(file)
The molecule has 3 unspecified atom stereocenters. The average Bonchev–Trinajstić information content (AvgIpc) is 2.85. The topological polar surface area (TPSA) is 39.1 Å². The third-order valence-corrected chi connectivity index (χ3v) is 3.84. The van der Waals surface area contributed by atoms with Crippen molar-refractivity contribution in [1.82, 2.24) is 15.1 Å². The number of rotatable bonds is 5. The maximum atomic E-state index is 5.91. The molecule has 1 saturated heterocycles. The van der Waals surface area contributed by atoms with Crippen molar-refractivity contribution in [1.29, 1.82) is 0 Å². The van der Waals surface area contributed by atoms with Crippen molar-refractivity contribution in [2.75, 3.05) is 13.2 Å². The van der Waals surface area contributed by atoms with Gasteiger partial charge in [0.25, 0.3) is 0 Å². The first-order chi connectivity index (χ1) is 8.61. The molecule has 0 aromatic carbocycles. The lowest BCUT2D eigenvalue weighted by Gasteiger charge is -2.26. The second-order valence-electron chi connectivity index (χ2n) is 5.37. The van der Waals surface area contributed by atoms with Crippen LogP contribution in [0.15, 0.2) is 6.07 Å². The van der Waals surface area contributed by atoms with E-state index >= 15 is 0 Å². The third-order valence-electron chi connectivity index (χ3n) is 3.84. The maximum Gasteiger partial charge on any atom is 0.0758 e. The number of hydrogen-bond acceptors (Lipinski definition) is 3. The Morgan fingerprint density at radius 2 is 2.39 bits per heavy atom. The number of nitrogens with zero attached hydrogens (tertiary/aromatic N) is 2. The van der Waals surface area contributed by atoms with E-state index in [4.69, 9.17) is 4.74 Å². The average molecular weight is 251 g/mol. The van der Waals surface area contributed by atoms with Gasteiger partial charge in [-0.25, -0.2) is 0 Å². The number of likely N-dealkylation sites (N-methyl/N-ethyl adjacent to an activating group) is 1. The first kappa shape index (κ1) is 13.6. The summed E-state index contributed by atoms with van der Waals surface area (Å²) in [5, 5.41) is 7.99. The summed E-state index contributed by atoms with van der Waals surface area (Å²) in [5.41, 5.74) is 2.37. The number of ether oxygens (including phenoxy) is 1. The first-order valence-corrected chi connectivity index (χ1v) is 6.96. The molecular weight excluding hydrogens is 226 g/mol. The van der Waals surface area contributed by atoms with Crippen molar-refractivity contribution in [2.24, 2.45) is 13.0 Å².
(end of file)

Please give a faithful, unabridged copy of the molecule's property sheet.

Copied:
The molecule has 3 unspecified atom stereocenters. The average Bonchev–Trinajstić information content (AvgIpc) is 2.85. The topological polar surface area (TPSA) is 39.1 Å². The third-order valence-corrected chi connectivity index (χ3v) is 3.84. The van der Waals surface area contributed by atoms with Crippen molar-refractivity contribution in [1.82, 2.24) is 15.1 Å². The number of rotatable bonds is 5. The maximum atomic E-state index is 5.91. The molecule has 1 saturated heterocycles. The van der Waals surface area contributed by atoms with Crippen molar-refractivity contribution in [1.29, 1.82) is 0 Å². The van der Waals surface area contributed by atoms with Crippen molar-refractivity contribution in [2.75, 3.05) is 13.2 Å². The van der Waals surface area contributed by atoms with Gasteiger partial charge in [0.25, 0.3) is 0 Å². The first-order chi connectivity index (χ1) is 8.61. The molecule has 0 aromatic carbocycles. The lowest BCUT2D eigenvalue weighted by Gasteiger charge is -2.26. The second-order valence-electron chi connectivity index (χ2n) is 5.37. The van der Waals surface area contributed by atoms with Crippen LogP contribution in [0.15, 0.2) is 6.07 Å². The van der Waals surface area contributed by atoms with E-state index >= 15 is 0 Å². The third-order valence-electron chi connectivity index (χ3n) is 3.84. The maximum Gasteiger partial charge on any atom is 0.0758 e. The number of hydrogen-bond acceptors (Lipinski definition) is 3. The Morgan fingerprint density at radius 2 is 2.39 bits per heavy atom. The number of nitrogens with zero attached hydrogens (tertiary/aromatic N) is 2. The van der Waals surface area contributed by atoms with E-state index in [4.69, 9.17) is 4.74 Å². The average molecular weight is 251 g/mol. The van der Waals surface area contributed by atoms with Gasteiger partial charge in [-0.25, -0.2) is 0 Å². The number of likely N-dealkylation sites (N-methyl/N-ethyl adjacent to an activating group) is 1. The first kappa shape index (κ1) is 13.6. The summed E-state index contributed by atoms with van der Waals surface area (Å²) in [5, 5.41) is 7.99. The summed E-state index contributed by atoms with van der Waals surface area (Å²) in [5.41, 5.74) is 2.37. The number of ether oxygens (including phenoxy) is 1. The first-order valence-corrected chi connectivity index (χ1v) is 6.96. The molecular weight excluding hydrogens is 226 g/mol. The van der Waals surface area contributed by atoms with Crippen molar-refractivity contribution in [2.24, 2.45) is 13.0 Å².